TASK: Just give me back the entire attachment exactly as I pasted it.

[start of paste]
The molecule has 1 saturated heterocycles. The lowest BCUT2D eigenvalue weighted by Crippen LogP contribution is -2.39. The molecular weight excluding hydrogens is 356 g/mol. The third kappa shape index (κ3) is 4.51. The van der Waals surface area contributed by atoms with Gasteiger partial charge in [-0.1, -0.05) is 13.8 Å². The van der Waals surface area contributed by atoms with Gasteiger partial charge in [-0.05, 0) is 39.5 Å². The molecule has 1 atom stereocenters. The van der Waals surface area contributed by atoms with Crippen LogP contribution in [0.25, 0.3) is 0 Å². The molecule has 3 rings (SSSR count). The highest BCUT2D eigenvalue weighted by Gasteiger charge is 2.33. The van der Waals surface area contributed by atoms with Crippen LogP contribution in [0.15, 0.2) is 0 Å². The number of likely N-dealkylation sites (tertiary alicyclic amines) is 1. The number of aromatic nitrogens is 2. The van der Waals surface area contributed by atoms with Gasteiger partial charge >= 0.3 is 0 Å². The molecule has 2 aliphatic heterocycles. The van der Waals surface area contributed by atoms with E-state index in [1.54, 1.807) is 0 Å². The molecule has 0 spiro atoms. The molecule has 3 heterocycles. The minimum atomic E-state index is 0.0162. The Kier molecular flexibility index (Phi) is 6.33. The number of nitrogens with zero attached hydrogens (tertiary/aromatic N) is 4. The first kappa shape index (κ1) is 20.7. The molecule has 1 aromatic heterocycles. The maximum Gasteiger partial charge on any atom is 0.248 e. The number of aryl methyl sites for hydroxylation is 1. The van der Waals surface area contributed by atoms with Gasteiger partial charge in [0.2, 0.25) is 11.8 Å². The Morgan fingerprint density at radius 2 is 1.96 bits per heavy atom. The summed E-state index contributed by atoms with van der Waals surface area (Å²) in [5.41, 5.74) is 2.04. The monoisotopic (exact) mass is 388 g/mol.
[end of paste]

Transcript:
The molecule has 1 saturated heterocycles. The lowest BCUT2D eigenvalue weighted by Crippen LogP contribution is -2.39. The molecular weight excluding hydrogens is 356 g/mol. The third kappa shape index (κ3) is 4.51. The van der Waals surface area contributed by atoms with Gasteiger partial charge in [-0.1, -0.05) is 13.8 Å². The van der Waals surface area contributed by atoms with Gasteiger partial charge in [-0.05, 0) is 39.5 Å². The molecule has 1 atom stereocenters. The van der Waals surface area contributed by atoms with Crippen LogP contribution in [0.25, 0.3) is 0 Å². The molecule has 3 rings (SSSR count). The highest BCUT2D eigenvalue weighted by Gasteiger charge is 2.33. The van der Waals surface area contributed by atoms with Crippen LogP contribution in [0.15, 0.2) is 0 Å². The number of likely N-dealkylation sites (tertiary alicyclic amines) is 1. The number of aromatic nitrogens is 2. The van der Waals surface area contributed by atoms with Gasteiger partial charge >= 0.3 is 0 Å². The molecule has 2 aliphatic heterocycles. The van der Waals surface area contributed by atoms with E-state index in [1.54, 1.807) is 0 Å². The molecule has 0 spiro atoms. The molecule has 3 heterocycles. The minimum atomic E-state index is 0.0162. The Kier molecular flexibility index (Phi) is 6.33. The number of nitrogens with zero attached hydrogens (tertiary/aromatic N) is 4. The first kappa shape index (κ1) is 20.7. The molecule has 1 aromatic heterocycles. The maximum Gasteiger partial charge on any atom is 0.248 e. The number of aryl methyl sites for hydroxylation is 1. The van der Waals surface area contributed by atoms with Gasteiger partial charge in [0.2, 0.25) is 11.8 Å². The Morgan fingerprint density at radius 2 is 1.96 bits per heavy atom. The summed E-state index contributed by atoms with van der Waals surface area (Å²) in [5.41, 5.74) is 2.04. The monoisotopic (exact) mass is 388 g/mol.